Depression can also set in when you blame yourself for being outside the norm. “If people start wondering, What’s wrong with me? and have a tendency to internalize, that’s when we really do see depressive symptoms,” Torres-Mackie said.
Symptoms can be particularly acute in the summer. “One of the hardest parts of summer depression is people are expected to be happiest in summer,” McCutcheon said. “This can cause people who experience summer depression to feel especially bad about their depressive symptoms.”
Studies have linked seasonal allergies with spring and summer depression, including one paper that reported worsened moods in a group of about 1,300 people in Pennsylvania on days with high pollen counts in spring and summer, but not in winter.
“The physical body and the connection to mood is strong,” Torres-Mackie said. “Pollen leads to inflammation in the body, and that inflammation can impact your mood negatively.”
The authors of that study noted that allergens spur immune responses causing inflammation not only in the skin and nose, but also in the central nervous system. This can affect neurotransmitters, sleep, memory, and emotions, they stated.
If you’re prone to allergies, Torres-Mackie suggested managing your exposure to different allergens.
Although seemingly contradictory, the surge of energy many people experience as the days get longer may be linked to a higher risk of suicide in the spring. (Experts we talked to and some sources do suggest that suicide rates are higher in the spring, although a 2021 CDC report found that that didn’t seem to be the case.)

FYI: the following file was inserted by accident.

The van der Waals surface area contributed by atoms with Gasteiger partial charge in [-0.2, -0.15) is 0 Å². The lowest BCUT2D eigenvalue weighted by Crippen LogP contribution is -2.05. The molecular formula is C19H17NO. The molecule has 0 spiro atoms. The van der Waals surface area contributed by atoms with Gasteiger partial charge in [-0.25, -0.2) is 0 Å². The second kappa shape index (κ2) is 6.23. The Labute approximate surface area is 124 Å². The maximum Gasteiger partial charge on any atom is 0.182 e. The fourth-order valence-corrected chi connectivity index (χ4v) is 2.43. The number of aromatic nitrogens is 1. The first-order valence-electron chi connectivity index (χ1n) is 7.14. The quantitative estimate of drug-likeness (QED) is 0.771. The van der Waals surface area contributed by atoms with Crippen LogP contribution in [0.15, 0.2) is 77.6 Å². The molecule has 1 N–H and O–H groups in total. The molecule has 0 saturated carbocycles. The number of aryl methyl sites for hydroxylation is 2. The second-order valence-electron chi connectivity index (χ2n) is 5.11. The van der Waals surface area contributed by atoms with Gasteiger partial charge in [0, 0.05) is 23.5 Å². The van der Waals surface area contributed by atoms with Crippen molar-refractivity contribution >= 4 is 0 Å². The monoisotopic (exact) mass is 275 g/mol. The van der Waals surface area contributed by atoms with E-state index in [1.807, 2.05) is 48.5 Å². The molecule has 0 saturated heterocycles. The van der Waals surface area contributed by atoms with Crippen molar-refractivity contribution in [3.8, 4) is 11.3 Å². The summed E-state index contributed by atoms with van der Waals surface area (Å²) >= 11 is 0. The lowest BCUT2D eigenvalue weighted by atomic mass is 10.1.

“A lot of people become more activated and more energized come springtime, and if they have long-standing depression and any underlying suicidal thoughts or ideation, it increases your risk of suicide because suicide requires action,” Torres-Mackie said. “When you’re very, very low and depressed, it’s harder to complete [suicide].”
Even without suicidal ideation, “A lot of people feel impulsively driven at that time to make some changes that may not be necessary — end a job or relationship, or move,” Sharp said.
It’s not you
Don’t dismiss depression just because it’s happening in the lighter months of spring rather than winter. “It’s important to remember that everyone is different,” McCutcheon said.
“Many people attribute mood changes to being their own fault and don’t always get treatment,” Desan added.
Whenever depressive symptoms interfere with daily life, it’s time to get professional help, Torres-Mackie said. The light therapy that can help with winter SAD won’t help as much during the spring, but a mental health professional — especially one who provides cognitive behavioral therapy, often combined with medications — may help you through the season, Torres-Mackie added.
Keeping a balanced routine, eating and sleeping well, and finding people to talk with can also help keep you on an even keel, Sharp added.
Dial 988 in the US to reach the National Suicide Prevention Lifeline. The Trevor Project, which provides help and suicide-prevention resources for LGBTQ youth, is 1-866-488-7386. Find other international suicide helplines at Befrienders Worldwide (befrienders.org).